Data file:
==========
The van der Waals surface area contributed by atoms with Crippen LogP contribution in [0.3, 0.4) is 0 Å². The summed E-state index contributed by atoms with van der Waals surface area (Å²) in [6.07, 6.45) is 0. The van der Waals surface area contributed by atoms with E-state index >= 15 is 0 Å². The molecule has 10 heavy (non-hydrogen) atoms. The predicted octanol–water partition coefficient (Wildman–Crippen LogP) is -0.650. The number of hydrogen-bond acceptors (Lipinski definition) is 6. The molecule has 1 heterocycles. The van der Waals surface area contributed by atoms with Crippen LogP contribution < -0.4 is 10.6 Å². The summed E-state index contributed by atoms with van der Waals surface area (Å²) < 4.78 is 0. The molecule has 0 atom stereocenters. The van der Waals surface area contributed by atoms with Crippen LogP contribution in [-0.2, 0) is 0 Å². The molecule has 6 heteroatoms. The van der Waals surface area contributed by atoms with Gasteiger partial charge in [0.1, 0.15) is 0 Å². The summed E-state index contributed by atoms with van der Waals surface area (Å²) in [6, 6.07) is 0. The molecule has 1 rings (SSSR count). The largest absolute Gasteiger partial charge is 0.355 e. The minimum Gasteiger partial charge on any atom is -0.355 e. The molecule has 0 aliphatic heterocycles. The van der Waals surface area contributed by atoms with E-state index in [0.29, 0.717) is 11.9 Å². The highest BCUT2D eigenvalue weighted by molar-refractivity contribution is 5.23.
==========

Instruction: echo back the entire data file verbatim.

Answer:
The van der Waals surface area contributed by atoms with Crippen LogP contribution in [0.3, 0.4) is 0 Å². The summed E-state index contributed by atoms with van der Waals surface area (Å²) in [6.07, 6.45) is 0. The van der Waals surface area contributed by atoms with E-state index >= 15 is 0 Å². The molecule has 10 heavy (non-hydrogen) atoms. The predicted octanol–water partition coefficient (Wildman–Crippen LogP) is -0.650. The number of hydrogen-bond acceptors (Lipinski definition) is 6. The molecule has 1 heterocycles. The van der Waals surface area contributed by atoms with Crippen LogP contribution < -0.4 is 10.6 Å². The summed E-state index contributed by atoms with van der Waals surface area (Å²) < 4.78 is 0. The molecule has 0 atom stereocenters. The van der Waals surface area contributed by atoms with Crippen LogP contribution in [-0.2, 0) is 0 Å². The molecule has 6 heteroatoms. The van der Waals surface area contributed by atoms with Gasteiger partial charge in [0.1, 0.15) is 0 Å². The summed E-state index contributed by atoms with van der Waals surface area (Å²) in [6, 6.07) is 0. The molecule has 1 rings (SSSR count). The largest absolute Gasteiger partial charge is 0.355 e. The minimum Gasteiger partial charge on any atom is -0.355 e. The molecule has 0 aliphatic heterocycles. The van der Waals surface area contributed by atoms with E-state index in [0.29, 0.717) is 11.9 Å². The highest BCUT2D eigenvalue weighted by molar-refractivity contribution is 5.23.